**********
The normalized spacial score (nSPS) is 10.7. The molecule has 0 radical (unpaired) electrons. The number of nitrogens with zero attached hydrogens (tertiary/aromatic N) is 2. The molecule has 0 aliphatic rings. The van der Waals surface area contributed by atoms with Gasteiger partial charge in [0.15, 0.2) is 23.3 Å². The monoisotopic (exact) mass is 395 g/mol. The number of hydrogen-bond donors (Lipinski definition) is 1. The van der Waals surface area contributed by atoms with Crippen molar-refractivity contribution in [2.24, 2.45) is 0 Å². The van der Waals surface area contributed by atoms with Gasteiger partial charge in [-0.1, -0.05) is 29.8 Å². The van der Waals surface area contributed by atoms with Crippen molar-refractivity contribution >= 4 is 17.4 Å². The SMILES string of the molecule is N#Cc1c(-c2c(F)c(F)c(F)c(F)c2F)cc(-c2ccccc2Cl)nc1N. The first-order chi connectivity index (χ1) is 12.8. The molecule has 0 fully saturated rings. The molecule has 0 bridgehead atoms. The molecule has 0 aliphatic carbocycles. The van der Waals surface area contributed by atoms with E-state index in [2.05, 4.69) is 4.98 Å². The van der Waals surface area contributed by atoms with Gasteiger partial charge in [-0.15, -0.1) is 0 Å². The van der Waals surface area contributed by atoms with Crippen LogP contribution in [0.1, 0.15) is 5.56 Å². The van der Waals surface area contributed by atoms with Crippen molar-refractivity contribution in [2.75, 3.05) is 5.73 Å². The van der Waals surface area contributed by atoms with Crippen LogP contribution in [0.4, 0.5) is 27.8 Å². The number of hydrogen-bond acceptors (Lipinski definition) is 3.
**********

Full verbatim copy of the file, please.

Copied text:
The normalized spacial score (nSPS) is 10.7. The molecule has 0 radical (unpaired) electrons. The number of nitrogens with zero attached hydrogens (tertiary/aromatic N) is 2. The molecule has 0 aliphatic rings. The van der Waals surface area contributed by atoms with Gasteiger partial charge in [0.15, 0.2) is 23.3 Å². The monoisotopic (exact) mass is 395 g/mol. The number of hydrogen-bond donors (Lipinski definition) is 1. The van der Waals surface area contributed by atoms with Crippen molar-refractivity contribution in [2.24, 2.45) is 0 Å². The van der Waals surface area contributed by atoms with Gasteiger partial charge in [-0.1, -0.05) is 29.8 Å². The van der Waals surface area contributed by atoms with Crippen molar-refractivity contribution >= 4 is 17.4 Å². The SMILES string of the molecule is N#Cc1c(-c2c(F)c(F)c(F)c(F)c2F)cc(-c2ccccc2Cl)nc1N. The first-order chi connectivity index (χ1) is 12.8. The molecule has 0 fully saturated rings. The molecule has 0 bridgehead atoms. The molecule has 0 aliphatic carbocycles. The van der Waals surface area contributed by atoms with E-state index in [2.05, 4.69) is 4.98 Å². The van der Waals surface area contributed by atoms with Gasteiger partial charge in [-0.15, -0.1) is 0 Å². The van der Waals surface area contributed by atoms with Crippen LogP contribution in [0.1, 0.15) is 5.56 Å². The van der Waals surface area contributed by atoms with Crippen molar-refractivity contribution in [2.75, 3.05) is 5.73 Å². The van der Waals surface area contributed by atoms with Crippen LogP contribution in [0.4, 0.5) is 27.8 Å². The number of hydrogen-bond acceptors (Lipinski definition) is 3.